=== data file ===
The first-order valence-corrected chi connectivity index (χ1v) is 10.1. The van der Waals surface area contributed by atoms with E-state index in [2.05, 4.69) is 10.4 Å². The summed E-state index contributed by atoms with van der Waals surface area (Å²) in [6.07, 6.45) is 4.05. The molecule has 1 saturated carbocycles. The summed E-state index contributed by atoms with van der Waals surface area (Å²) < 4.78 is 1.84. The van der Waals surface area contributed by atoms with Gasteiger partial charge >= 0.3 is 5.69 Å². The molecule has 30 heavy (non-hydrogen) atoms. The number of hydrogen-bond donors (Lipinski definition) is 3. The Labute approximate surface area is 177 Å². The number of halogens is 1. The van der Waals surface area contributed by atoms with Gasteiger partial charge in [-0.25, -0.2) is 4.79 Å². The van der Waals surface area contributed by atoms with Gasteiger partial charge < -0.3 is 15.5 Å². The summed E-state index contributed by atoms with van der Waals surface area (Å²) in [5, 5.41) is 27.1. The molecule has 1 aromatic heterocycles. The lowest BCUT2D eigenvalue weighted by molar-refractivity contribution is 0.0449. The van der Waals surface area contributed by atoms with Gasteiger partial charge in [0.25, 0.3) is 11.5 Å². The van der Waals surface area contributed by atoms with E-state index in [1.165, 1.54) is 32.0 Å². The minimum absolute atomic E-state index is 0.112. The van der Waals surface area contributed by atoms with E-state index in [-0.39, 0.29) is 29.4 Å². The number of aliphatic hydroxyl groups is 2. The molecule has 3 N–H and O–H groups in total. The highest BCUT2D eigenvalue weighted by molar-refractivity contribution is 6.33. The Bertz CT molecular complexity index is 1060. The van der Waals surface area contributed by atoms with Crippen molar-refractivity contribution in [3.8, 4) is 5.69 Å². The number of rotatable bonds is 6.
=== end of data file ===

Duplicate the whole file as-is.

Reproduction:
The first-order valence-corrected chi connectivity index (χ1v) is 10.1. The van der Waals surface area contributed by atoms with E-state index in [2.05, 4.69) is 10.4 Å². The summed E-state index contributed by atoms with van der Waals surface area (Å²) in [6.07, 6.45) is 4.05. The molecule has 1 saturated carbocycles. The summed E-state index contributed by atoms with van der Waals surface area (Å²) < 4.78 is 1.84. The van der Waals surface area contributed by atoms with Gasteiger partial charge >= 0.3 is 5.69 Å². The molecule has 30 heavy (non-hydrogen) atoms. The number of hydrogen-bond donors (Lipinski definition) is 3. The Labute approximate surface area is 177 Å². The number of halogens is 1. The van der Waals surface area contributed by atoms with Gasteiger partial charge in [-0.25, -0.2) is 4.79 Å². The van der Waals surface area contributed by atoms with Gasteiger partial charge < -0.3 is 15.5 Å². The summed E-state index contributed by atoms with van der Waals surface area (Å²) in [5, 5.41) is 27.1. The molecule has 1 aromatic heterocycles. The lowest BCUT2D eigenvalue weighted by molar-refractivity contribution is 0.0449. The van der Waals surface area contributed by atoms with Gasteiger partial charge in [0.25, 0.3) is 11.5 Å². The van der Waals surface area contributed by atoms with E-state index in [1.165, 1.54) is 32.0 Å². The minimum absolute atomic E-state index is 0.112. The van der Waals surface area contributed by atoms with E-state index in [-0.39, 0.29) is 29.4 Å². The number of aliphatic hydroxyl groups is 2. The molecule has 3 N–H and O–H groups in total. The highest BCUT2D eigenvalue weighted by molar-refractivity contribution is 6.33. The Bertz CT molecular complexity index is 1060. The van der Waals surface area contributed by atoms with Crippen molar-refractivity contribution in [3.8, 4) is 5.69 Å². The number of rotatable bonds is 6.